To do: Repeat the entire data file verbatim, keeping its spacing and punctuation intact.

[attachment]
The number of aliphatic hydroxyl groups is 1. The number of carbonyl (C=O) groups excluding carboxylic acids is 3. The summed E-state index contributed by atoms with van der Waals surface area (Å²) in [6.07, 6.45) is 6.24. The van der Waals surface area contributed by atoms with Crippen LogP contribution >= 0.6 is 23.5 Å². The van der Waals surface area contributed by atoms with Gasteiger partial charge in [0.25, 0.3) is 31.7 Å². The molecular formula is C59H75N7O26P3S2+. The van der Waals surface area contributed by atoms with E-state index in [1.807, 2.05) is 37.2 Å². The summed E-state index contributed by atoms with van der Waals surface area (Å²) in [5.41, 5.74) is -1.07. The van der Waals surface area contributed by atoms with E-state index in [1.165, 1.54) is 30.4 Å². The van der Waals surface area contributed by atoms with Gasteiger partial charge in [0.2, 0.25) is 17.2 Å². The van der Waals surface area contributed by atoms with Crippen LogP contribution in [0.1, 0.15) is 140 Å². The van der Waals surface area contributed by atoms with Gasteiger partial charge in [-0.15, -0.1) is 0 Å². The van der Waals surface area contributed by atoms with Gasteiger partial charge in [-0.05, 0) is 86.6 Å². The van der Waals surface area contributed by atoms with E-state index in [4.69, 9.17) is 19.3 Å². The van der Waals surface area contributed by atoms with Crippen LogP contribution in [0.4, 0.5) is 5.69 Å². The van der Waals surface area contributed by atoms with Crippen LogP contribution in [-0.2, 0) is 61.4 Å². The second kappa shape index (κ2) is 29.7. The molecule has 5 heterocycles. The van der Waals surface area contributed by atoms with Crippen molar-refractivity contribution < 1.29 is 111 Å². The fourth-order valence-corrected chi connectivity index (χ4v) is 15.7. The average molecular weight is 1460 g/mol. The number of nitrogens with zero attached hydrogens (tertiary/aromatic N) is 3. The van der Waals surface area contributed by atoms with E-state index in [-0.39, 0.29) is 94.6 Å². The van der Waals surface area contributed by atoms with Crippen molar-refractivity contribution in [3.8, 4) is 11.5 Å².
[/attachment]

The number of aliphatic hydroxyl groups is 1. The number of carbonyl (C=O) groups excluding carboxylic acids is 3. The summed E-state index contributed by atoms with van der Waals surface area (Å²) in [6.07, 6.45) is 6.24. The van der Waals surface area contributed by atoms with Crippen LogP contribution >= 0.6 is 23.5 Å². The van der Waals surface area contributed by atoms with Gasteiger partial charge in [0.25, 0.3) is 31.7 Å². The molecular formula is C59H75N7O26P3S2+. The van der Waals surface area contributed by atoms with E-state index in [1.807, 2.05) is 37.2 Å². The summed E-state index contributed by atoms with van der Waals surface area (Å²) in [5.41, 5.74) is -1.07. The van der Waals surface area contributed by atoms with E-state index in [1.165, 1.54) is 30.4 Å². The van der Waals surface area contributed by atoms with Gasteiger partial charge in [0.2, 0.25) is 17.2 Å². The van der Waals surface area contributed by atoms with Crippen LogP contribution in [0.1, 0.15) is 140 Å². The van der Waals surface area contributed by atoms with Gasteiger partial charge in [-0.15, -0.1) is 0 Å². The van der Waals surface area contributed by atoms with Gasteiger partial charge in [-0.05, 0) is 86.6 Å². The van der Waals surface area contributed by atoms with E-state index in [4.69, 9.17) is 19.3 Å². The van der Waals surface area contributed by atoms with Crippen LogP contribution in [0.4, 0.5) is 5.69 Å². The van der Waals surface area contributed by atoms with Crippen LogP contribution in [-0.2, 0) is 61.4 Å². The second kappa shape index (κ2) is 29.7. The molecule has 5 heterocycles. The van der Waals surface area contributed by atoms with Crippen molar-refractivity contribution < 1.29 is 111 Å². The fourth-order valence-corrected chi connectivity index (χ4v) is 15.7. The average molecular weight is 1460 g/mol. The number of nitrogens with zero attached hydrogens (tertiary/aromatic N) is 3. The van der Waals surface area contributed by atoms with E-state index in [-0.39, 0.29) is 94.6 Å². The van der Waals surface area contributed by atoms with Crippen molar-refractivity contribution in [3.8, 4) is 11.5 Å².